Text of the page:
Wednesday, February 9, 2011

Write With Enthusiasm

“Nothing great was ever achieved without enthusiasm”
Ralph Waldo Emerson

What a great quote, don’t you agree? I guess that could pertain to many aspects of our lives…
but for now, I was thinking more particularly of writing.

It seems that the story easier to write (not that I am implying any of them are easy to write per se, but rather that stories that seem to maybe flow more smoothly?) are those we feel more excited about rather than those we may be having problems with such as writer’s block, etc.

One thing that can destroy my enthusiasm when it comes to writing is feeling that I have to have it all figured out before I write. If I don’t, I can find myself getting easily discouraged and feeling as if I have no story to write.

I realize this can actually be a form of sabotage for me. I didn’t actually “know” the answer to the mystery of my third book until it was time to reveal it. Even then it took two weeks to figure out how to make it all come together. It was a really fun way to write. The mystery was a mystery even to myself. Of course, I had to go back and do some “filling in” to make the whole story fit together, but to date, it’s been my most “enthusiastic” project.

Often times ideas come up that you never plan on when you write and the story takes on a whole new life. Sometimes it works, sometimes it doesn’t, but how will you ever know if you don’t get excited and start-- or if discouragement prevents you from even beginning the process?

My advice here is get your ideas written down quickly; those that made you feel enthusiastic about your story to begin with. If/when your storyline strays from those ideas, you can always go back and make any wanted changes. But who knows? You may find you feel even more enthusiastic about your story as you go along than your original ideas led you to feel in the first place.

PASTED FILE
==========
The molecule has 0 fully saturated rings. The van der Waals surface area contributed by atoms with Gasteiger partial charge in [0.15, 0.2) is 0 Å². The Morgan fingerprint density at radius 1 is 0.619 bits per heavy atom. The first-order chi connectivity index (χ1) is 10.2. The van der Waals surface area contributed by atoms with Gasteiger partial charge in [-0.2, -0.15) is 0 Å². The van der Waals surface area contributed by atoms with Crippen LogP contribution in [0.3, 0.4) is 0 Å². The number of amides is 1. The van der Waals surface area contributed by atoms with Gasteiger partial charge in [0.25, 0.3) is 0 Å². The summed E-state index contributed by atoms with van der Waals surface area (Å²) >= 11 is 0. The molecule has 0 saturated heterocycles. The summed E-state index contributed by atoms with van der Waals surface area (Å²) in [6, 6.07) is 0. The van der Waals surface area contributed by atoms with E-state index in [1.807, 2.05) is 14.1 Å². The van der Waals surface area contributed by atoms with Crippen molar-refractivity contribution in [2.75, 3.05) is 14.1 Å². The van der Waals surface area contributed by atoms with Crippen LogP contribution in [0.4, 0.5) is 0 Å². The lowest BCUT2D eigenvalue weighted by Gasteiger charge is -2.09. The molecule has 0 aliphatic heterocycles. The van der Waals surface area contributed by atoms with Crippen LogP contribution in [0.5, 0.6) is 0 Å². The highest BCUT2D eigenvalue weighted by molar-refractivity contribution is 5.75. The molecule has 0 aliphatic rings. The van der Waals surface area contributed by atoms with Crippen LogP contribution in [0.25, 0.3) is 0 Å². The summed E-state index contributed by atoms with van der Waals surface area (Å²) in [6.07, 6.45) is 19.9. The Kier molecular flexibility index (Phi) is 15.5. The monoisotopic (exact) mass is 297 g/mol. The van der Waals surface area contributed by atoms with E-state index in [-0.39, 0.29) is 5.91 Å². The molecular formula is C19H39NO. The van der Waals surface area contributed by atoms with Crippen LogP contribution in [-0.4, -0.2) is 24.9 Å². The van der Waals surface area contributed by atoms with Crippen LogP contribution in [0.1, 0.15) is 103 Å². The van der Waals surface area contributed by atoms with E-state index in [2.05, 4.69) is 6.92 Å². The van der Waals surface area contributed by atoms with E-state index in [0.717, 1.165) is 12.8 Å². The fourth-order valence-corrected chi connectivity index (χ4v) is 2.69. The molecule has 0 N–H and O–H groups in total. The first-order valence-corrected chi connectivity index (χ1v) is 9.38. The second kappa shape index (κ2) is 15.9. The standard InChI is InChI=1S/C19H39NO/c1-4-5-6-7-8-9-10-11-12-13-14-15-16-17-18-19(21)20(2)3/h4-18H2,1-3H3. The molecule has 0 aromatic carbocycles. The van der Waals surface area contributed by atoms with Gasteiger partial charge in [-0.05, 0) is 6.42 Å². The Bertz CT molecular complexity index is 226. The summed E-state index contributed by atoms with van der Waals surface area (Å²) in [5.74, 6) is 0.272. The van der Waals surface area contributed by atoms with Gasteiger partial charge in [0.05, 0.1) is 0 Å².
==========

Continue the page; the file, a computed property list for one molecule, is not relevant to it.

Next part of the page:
I’m going to end here and open this post up to anyone else who may have additional ideas or thoughts about keeping up the enthusiasm, and not getting discouraged as we write along.

As for that great quote by Mr. Emerson, here's hoping that everyone is able to achieve great things and may we find that we are able to do so with enthusiasm!


Cheri J. Crane said...

I was once asked if I create an outline for my storylines as I write. The answer to that would be a resounding "NO!" Every author is different, and I'm possibly one of the strangest, but I find that outlines hamper my creativity.

I prefer the process you describe--I just let things flow along. I do put together a character list that contains details about each character--this prevents confusion as I write. Once I even drafted a complete pedigree chart to make sure all of the dates and relationships were accurate.

I do tons of research for each book; even though I write fiction, I want the details to be on the mark.

Aside from those items,I tend to let my imagination control each scene in my book. And it always amazes me how things seem to tie together at the end when each manuscript is finished.

Great blog post, Jeri! =) And I love the quote you shared.

Stephanie Black said...

Great post, and one that I need right now--I'm struggling to brainstorm a new project, and have really been dragging my heels. I need a good burst of enthusiasm!

I think one thing that helps me in the writing process is to not be too critical in the first draft--to remind myself that it's only a first draft and I can fix it later. I'd much rather have a messy first draft to work with than a blank screen.

Jennie said...

Enthusiasm for your story is important. I don't remember who said something that has stuck with me. "If the writer is bored with what she or he is writing; the reader will be too." I mostly write without an outline, but I do often stop to outline a scene or a chapter as I go. I like to have a general theme or concept in mind and I usually write it down to remind me where I'm going.

Lynn Gardner said...

Amen to all comments above. I like to establish my characters and get to know them really well, then turn them loose with a few problems to solve and hit them with a few more later on and see how they resolve them. You must have enthusiasm for them and your story - or no one else will!!